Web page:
- - Monday, March 15, 2021

One year after the rhythms of daily life were upended by the unchecked spread of an invisible, deadly pathogen, Americans have a degree of optimism that the worst of the coronavirus pandemic is behind them.

Glimmers of hope are mixing with dark realities, however. Even as the country’s vaccination pace has accelerated to two million doses per day, more than fifteen hundred Americans are succumbing to the virus each day, bringing the total death count above 530,000.

March 2020 is remembered as the watershed moment in this awful chapter of human existence. The outbreak occurred in Wuhan, China, in late 2019, but it was not until March when reality imposed itself, forcing public officials to shut down public venues and schools as well as private businesses and church gatherings. Almost no aspect of life has been the same since.

The misery caused by so many deaths and illnesses was compounded by political hostilities that seemed to accompany the virus from the moment it arrived in America, hindering the federal response to what would have been a monumental challenge in the best of circumstances.

President Donald Trump repeatedly claimed the virus would simply disappear, and he contradicted the advice of his administration’s top health officials by encouraging protesters in Democratic-led states to defy virus-related restrictions. Mr. Trump also publicly backed unproven cures such as hydroxychloroquine and subjecting the body to ultraviolet light and chemical disinfectants.

In short, the spring of 2020 was a chaotic and scary time for Americans who watched the death toll skyrocket, their jobs disappear and their trust in one another evaporate.

To historian John Barry, the author of ‘The Great Influenza: The Story of the Deadliest Pandemic in History,’ his award-winning book about the 1918 flu pandemic, COVID-19 evokes painful similarities and important differences with last century’s public health crisis. (In an op-ed written last March, Barry foresaw with astonishing accuracy what was coming).

For starters, the 1918 strain was far more virulent and deadly than COVID-19, killing at least 50 million people worldwide, according to conservative estimates, and 675,000 people in the United States, whose population was about 100 million. And unlike Mr. Trump, who for a while held daily press briefings, President Woodrow Wilson said nothing publicly about the virus — not one single statement.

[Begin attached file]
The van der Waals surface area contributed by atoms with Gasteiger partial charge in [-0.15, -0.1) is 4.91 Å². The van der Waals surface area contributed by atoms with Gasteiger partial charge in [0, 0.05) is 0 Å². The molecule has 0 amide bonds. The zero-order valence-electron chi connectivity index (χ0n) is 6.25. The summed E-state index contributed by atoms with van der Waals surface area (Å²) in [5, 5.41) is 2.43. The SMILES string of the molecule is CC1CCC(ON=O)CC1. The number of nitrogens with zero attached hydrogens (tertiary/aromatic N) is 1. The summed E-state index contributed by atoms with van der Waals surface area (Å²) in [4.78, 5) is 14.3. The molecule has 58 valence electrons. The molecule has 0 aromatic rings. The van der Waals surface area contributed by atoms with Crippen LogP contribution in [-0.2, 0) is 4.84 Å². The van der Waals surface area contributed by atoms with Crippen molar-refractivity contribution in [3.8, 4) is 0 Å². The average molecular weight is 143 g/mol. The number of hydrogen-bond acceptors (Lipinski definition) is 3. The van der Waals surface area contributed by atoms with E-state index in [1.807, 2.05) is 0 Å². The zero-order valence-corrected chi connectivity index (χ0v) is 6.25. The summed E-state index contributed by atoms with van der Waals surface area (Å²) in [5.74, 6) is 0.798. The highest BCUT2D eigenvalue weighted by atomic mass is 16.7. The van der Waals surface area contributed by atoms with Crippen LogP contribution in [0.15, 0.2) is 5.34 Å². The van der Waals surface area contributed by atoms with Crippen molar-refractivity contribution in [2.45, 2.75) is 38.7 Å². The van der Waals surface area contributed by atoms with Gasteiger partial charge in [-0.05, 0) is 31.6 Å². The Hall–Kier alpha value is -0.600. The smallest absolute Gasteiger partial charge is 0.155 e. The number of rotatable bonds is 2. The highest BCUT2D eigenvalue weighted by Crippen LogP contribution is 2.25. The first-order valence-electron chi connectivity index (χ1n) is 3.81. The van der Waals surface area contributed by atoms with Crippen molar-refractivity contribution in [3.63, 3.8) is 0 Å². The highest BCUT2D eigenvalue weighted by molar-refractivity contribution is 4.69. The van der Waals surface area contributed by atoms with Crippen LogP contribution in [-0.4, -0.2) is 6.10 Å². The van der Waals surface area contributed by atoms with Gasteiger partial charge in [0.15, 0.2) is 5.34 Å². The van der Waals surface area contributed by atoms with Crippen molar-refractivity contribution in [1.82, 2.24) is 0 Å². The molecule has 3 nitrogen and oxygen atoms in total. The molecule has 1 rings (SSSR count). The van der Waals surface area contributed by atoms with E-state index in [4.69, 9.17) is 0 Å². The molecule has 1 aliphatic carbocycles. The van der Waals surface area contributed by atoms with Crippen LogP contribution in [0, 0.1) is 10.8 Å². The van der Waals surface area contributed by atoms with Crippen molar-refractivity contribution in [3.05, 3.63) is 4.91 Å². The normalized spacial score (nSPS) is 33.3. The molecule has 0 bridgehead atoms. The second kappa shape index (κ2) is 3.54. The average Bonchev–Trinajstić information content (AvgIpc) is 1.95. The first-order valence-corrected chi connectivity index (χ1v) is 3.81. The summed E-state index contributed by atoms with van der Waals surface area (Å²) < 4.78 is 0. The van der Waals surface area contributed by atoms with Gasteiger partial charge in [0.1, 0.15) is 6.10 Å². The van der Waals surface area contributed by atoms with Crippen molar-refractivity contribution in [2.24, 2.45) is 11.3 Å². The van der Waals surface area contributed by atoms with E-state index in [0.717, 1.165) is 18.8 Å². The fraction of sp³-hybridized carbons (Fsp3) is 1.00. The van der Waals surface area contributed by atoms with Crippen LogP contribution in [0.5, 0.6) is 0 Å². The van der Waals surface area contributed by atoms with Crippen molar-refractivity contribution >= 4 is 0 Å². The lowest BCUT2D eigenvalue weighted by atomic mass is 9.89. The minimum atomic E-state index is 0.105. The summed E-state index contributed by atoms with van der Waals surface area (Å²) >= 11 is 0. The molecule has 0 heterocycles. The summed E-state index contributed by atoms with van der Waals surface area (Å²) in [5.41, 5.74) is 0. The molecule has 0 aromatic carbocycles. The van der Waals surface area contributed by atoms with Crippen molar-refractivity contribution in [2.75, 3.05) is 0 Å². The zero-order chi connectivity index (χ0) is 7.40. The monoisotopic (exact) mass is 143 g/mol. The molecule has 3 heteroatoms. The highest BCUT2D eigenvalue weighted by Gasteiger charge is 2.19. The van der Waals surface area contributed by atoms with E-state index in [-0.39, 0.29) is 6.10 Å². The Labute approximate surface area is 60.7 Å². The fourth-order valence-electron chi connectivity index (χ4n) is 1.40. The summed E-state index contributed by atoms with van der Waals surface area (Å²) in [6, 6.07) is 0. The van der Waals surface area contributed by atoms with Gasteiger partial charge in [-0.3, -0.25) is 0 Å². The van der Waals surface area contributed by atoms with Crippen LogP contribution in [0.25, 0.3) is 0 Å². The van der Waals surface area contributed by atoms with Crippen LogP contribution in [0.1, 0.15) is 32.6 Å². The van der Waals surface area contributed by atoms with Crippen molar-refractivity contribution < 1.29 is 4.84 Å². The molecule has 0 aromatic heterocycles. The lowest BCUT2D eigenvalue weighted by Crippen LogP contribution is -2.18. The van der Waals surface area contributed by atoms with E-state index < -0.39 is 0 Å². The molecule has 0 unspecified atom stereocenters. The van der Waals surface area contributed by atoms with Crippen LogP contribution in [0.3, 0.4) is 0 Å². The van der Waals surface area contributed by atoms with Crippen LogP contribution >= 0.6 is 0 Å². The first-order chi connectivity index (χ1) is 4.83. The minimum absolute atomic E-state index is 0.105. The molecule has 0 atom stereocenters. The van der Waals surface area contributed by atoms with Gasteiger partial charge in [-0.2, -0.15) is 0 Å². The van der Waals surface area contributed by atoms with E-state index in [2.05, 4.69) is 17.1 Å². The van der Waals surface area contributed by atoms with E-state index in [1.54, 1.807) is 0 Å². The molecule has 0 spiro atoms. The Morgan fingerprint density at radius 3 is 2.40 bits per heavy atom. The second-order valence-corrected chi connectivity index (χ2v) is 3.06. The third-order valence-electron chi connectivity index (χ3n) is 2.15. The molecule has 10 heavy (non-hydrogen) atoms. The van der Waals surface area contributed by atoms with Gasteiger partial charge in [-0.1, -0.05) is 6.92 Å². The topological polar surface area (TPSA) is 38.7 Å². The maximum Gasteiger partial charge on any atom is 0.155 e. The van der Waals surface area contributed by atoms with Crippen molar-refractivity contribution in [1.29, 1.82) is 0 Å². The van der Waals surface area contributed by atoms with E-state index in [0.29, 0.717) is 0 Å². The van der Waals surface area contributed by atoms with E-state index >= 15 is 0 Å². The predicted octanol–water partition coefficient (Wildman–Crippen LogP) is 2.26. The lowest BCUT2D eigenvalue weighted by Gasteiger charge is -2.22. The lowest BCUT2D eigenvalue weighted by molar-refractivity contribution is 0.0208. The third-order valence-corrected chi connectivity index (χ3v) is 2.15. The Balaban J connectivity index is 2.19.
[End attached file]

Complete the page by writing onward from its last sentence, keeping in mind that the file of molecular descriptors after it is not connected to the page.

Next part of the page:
“He was involved in decisions to send troops overseas and he was advised not to do that, because the troopships were like floating coffins. But he said, nope, if you die on a troopship it is like dying on the front line. We’re at war,” said Barry in an interview for the latest episode of History As It Happens podcast.

“Immunity did develop, so if he had sent troops from training camps where the disease had already passed, they would very likely not get sick on board ship. He was asked to at least rearrange the shipping schedule… and he wouldn’t even do that,” said Barry, who is a distinguished scholar at the Tulane University School of Public Health and Tropical Medicine.

With almost no federal leadership, and the nation preoccupied fighting the First World War, it fell to local authorities to take action once the second wave of the virus struck the U.S. in the fall of 1918. Public officials and newspapers, however, continued to dispense worthless advice even as the corpses piled up.

In Philadelphia, where mass graves were dug to deal with the soaring toll, city leaders belatedly closed theaters, schools, and saloons, Barry said, but one of the major newspapers still advised readers there was still no cause for alarm.

“The readers knew this was utter nonsense, because their neighbor or spouse was not only dying, but some were dying with horrific symptoms. And sometimes they were dying in less than 24 hours,” said Barry, who has served on multiple federal boards addressing influenza preparedness. People took it upon themselves to maintain social distancing in lieu of consistent or reliable information from civic leaders. 

Barry said President Trump deserves credit for authorizing “Operation: Warp Speed” to develop vaccines, but he criticized the former president for having spent months offering misleading and politicized claims, often contradicting the advice of the government’s best scientists.

“Look at the country’s that have done the best [in suppressing the virus and protecting life] like Thailand, Taiwan, Singapore and Japan. You can say those countries aren’t like us culturally, so we couldn’t have done that here. But what about Australia?” said Barry, who said Australia is as culturally similar to the United States as any other country.

“Australia has had 909 deaths total. They’ve had four deaths since the middle of October. If you adjust for population, their death toll would equal about 12,000 in the United States,” said Barry. “The difference was leadership.” 

For more of John Barry’s remarks about COVID-19 and the 1918 influenza pandemic, listen to this episode of History As It Happens.

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